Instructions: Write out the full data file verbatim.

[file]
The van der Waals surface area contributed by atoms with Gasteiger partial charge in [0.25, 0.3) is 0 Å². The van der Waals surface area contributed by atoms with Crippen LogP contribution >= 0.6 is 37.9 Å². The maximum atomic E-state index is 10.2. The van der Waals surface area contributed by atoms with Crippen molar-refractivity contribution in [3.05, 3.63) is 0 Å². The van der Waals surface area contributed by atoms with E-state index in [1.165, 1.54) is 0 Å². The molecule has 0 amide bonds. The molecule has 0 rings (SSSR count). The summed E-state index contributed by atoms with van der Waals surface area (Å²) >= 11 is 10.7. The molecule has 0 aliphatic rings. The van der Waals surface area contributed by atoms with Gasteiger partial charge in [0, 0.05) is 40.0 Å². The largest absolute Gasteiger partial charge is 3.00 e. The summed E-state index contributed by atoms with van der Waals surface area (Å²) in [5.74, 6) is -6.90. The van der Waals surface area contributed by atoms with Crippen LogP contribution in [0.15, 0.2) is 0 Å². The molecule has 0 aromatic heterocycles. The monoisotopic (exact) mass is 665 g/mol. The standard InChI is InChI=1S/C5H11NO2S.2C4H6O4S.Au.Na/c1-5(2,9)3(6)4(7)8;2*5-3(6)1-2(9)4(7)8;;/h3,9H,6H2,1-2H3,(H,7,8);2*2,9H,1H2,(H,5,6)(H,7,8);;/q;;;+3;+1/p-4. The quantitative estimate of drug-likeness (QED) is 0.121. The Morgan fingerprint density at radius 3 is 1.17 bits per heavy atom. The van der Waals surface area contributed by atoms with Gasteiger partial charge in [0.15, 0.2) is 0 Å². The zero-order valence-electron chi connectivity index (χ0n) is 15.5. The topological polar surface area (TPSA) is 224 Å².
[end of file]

The van der Waals surface area contributed by atoms with Gasteiger partial charge in [0.25, 0.3) is 0 Å². The van der Waals surface area contributed by atoms with Crippen LogP contribution >= 0.6 is 37.9 Å². The maximum atomic E-state index is 10.2. The van der Waals surface area contributed by atoms with Crippen molar-refractivity contribution in [3.05, 3.63) is 0 Å². The van der Waals surface area contributed by atoms with E-state index in [1.165, 1.54) is 0 Å². The molecule has 0 amide bonds. The molecule has 0 rings (SSSR count). The summed E-state index contributed by atoms with van der Waals surface area (Å²) >= 11 is 10.7. The molecule has 0 aliphatic rings. The van der Waals surface area contributed by atoms with Gasteiger partial charge in [0, 0.05) is 40.0 Å². The largest absolute Gasteiger partial charge is 3.00 e. The summed E-state index contributed by atoms with van der Waals surface area (Å²) in [5.74, 6) is -6.90. The van der Waals surface area contributed by atoms with Crippen LogP contribution in [0.15, 0.2) is 0 Å². The molecule has 0 aromatic heterocycles. The monoisotopic (exact) mass is 665 g/mol. The standard InChI is InChI=1S/C5H11NO2S.2C4H6O4S.Au.Na/c1-5(2,9)3(6)4(7)8;2*5-3(6)1-2(9)4(7)8;;/h3,9H,6H2,1-2H3,(H,7,8);2*2,9H,1H2,(H,5,6)(H,7,8);;/q;;;+3;+1/p-4. The quantitative estimate of drug-likeness (QED) is 0.121. The Morgan fingerprint density at radius 3 is 1.17 bits per heavy atom. The van der Waals surface area contributed by atoms with Gasteiger partial charge in [0.15, 0.2) is 0 Å². The zero-order valence-electron chi connectivity index (χ0n) is 15.5. The topological polar surface area (TPSA) is 224 Å².